Russell Weaver is a quantitative geographer and Director of Research at the Cornell ILR Buffalo Co-Lab. Before joining Cornell, he was an associate professor in the Texas State University Department of Geography, where he taught courses in community geography, community development, urban planning, geographic thought, and quantitative data analysis. Dr. Weaver’s research programs are aimed at understanding pathways for context-sensitive, sustainable, and equitable community economic development. He is the lead author of the book “Shrinking Cities: Understanding Urban Decline in the United States,” and his work appears in such journals as the Annals of the American Association of Geographers, Ecological Economics, Applied Geography, and Community Development. Dr. Weaver holds a Master’s degree in Economics and a Ph.D. in Geography from SUNY Buffalo.
It can feel as though the defining challenges of our modern era, such as racial and economic inequality and climate change, are problems that we cannot solve. We may feel like we, as individuals, don't possess the agency or power to make any headway in ensuring that this world is a better and more equitable place. We may be well intentioned but feel that we just can't do much to create real and lasting change. If we ever want to break this cycle, we will need to alter the way we think: We must recognize that we have agency and identify exactly where we can apply it in pursuit of change that is both meaningful and enduring.
This course delves into how you can take part in this important shift in thinking by using tools of systems thinking and power analysis. You will examine how to map systems and perform power analyses to determine the sources of persistent racial, social, and economic inequities and injustices in your community. You will then perform a power analysis that will identify actors and institutions that are blocking change, bringing best practices and tools back to your communities to empower lasting change.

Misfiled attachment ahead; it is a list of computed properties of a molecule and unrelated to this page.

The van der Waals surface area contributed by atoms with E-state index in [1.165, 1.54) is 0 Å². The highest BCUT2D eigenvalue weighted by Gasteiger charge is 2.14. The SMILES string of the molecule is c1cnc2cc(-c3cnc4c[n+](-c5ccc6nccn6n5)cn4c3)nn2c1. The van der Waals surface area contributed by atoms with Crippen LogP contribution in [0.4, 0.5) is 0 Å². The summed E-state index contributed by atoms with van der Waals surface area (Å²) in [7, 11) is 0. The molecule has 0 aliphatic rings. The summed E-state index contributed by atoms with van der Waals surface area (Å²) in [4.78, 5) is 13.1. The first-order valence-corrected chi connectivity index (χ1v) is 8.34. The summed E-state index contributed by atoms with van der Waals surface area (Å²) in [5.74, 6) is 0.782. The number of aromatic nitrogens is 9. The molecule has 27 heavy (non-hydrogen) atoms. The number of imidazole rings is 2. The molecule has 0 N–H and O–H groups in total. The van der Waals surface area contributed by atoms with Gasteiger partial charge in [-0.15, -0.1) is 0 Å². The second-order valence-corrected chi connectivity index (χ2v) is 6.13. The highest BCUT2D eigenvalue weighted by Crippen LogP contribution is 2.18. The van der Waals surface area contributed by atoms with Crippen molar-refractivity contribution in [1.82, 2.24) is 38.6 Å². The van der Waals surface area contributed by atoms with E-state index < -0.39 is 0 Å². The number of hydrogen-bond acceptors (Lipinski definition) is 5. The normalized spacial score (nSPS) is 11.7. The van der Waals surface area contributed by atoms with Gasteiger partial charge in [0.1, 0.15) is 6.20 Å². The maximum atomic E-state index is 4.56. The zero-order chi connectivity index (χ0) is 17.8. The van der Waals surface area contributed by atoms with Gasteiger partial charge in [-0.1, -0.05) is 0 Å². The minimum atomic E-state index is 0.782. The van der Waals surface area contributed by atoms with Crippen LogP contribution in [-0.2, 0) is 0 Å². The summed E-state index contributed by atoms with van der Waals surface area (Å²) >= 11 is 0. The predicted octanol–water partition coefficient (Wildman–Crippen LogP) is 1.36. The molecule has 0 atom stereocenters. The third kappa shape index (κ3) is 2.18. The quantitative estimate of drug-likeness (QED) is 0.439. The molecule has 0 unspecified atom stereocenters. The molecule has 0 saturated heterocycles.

Key Course Takeaways
- Use systems thinking to uncover the sources of persistent racial, social, and economic inequities and injustices in communities
- Perform power analyses that identify the actors and institutions involved in blocking and advancing proposals for progressive social change in communities
- Create theories of change that offer clear and consistent roadmaps for advancing racial, economic, social, and environmental justice in communities
How It Works
Who Should Enroll
- Activists and community development organizers and practitioners
- Policy makers and political staff
- Public interest lawyers and advocates
- Leaders and members of organized labor organizations
- Urban planners and strategic planning agencies
- Social workers
- Grant writers
- People interested in engaging in community change